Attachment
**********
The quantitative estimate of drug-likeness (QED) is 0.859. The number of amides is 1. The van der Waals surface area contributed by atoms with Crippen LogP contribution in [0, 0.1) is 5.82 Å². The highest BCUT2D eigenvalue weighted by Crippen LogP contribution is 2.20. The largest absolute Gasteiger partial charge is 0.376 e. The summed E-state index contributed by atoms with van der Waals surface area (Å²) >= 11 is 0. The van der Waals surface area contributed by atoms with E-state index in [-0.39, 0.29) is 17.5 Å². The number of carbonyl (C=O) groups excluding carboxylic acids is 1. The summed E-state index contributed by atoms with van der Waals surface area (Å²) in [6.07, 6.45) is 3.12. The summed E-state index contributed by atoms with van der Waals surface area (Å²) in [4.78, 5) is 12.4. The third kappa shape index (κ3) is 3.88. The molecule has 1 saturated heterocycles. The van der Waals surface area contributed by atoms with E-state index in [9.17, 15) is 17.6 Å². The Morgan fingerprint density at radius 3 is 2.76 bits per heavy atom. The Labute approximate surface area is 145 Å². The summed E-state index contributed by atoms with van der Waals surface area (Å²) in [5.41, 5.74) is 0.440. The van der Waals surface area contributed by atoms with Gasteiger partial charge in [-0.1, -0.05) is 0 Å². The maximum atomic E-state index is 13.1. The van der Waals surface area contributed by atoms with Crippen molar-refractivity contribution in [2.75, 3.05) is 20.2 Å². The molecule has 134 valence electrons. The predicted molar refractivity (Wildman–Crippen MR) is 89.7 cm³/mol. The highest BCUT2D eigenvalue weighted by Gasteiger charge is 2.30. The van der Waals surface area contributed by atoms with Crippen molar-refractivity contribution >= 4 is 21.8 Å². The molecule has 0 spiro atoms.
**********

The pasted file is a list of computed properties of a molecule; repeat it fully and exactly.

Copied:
The quantitative estimate of drug-likeness (QED) is 0.859. The number of amides is 1. The van der Waals surface area contributed by atoms with Crippen LogP contribution in [0, 0.1) is 5.82 Å². The highest BCUT2D eigenvalue weighted by Crippen LogP contribution is 2.20. The largest absolute Gasteiger partial charge is 0.376 e. The summed E-state index contributed by atoms with van der Waals surface area (Å²) >= 11 is 0. The van der Waals surface area contributed by atoms with E-state index in [-0.39, 0.29) is 17.5 Å². The number of carbonyl (C=O) groups excluding carboxylic acids is 1. The summed E-state index contributed by atoms with van der Waals surface area (Å²) in [6.07, 6.45) is 3.12. The summed E-state index contributed by atoms with van der Waals surface area (Å²) in [4.78, 5) is 12.4. The third kappa shape index (κ3) is 3.88. The molecule has 1 saturated heterocycles. The van der Waals surface area contributed by atoms with E-state index in [9.17, 15) is 17.6 Å². The Morgan fingerprint density at radius 3 is 2.76 bits per heavy atom. The Labute approximate surface area is 145 Å². The summed E-state index contributed by atoms with van der Waals surface area (Å²) in [5.41, 5.74) is 0.440. The van der Waals surface area contributed by atoms with Gasteiger partial charge in [-0.1, -0.05) is 0 Å². The maximum atomic E-state index is 13.1. The van der Waals surface area contributed by atoms with Crippen molar-refractivity contribution in [2.75, 3.05) is 20.2 Å². The molecule has 134 valence electrons. The predicted molar refractivity (Wildman–Crippen MR) is 89.7 cm³/mol. The highest BCUT2D eigenvalue weighted by Gasteiger charge is 2.30. The van der Waals surface area contributed by atoms with Crippen molar-refractivity contribution >= 4 is 21.8 Å². The molecule has 0 spiro atoms.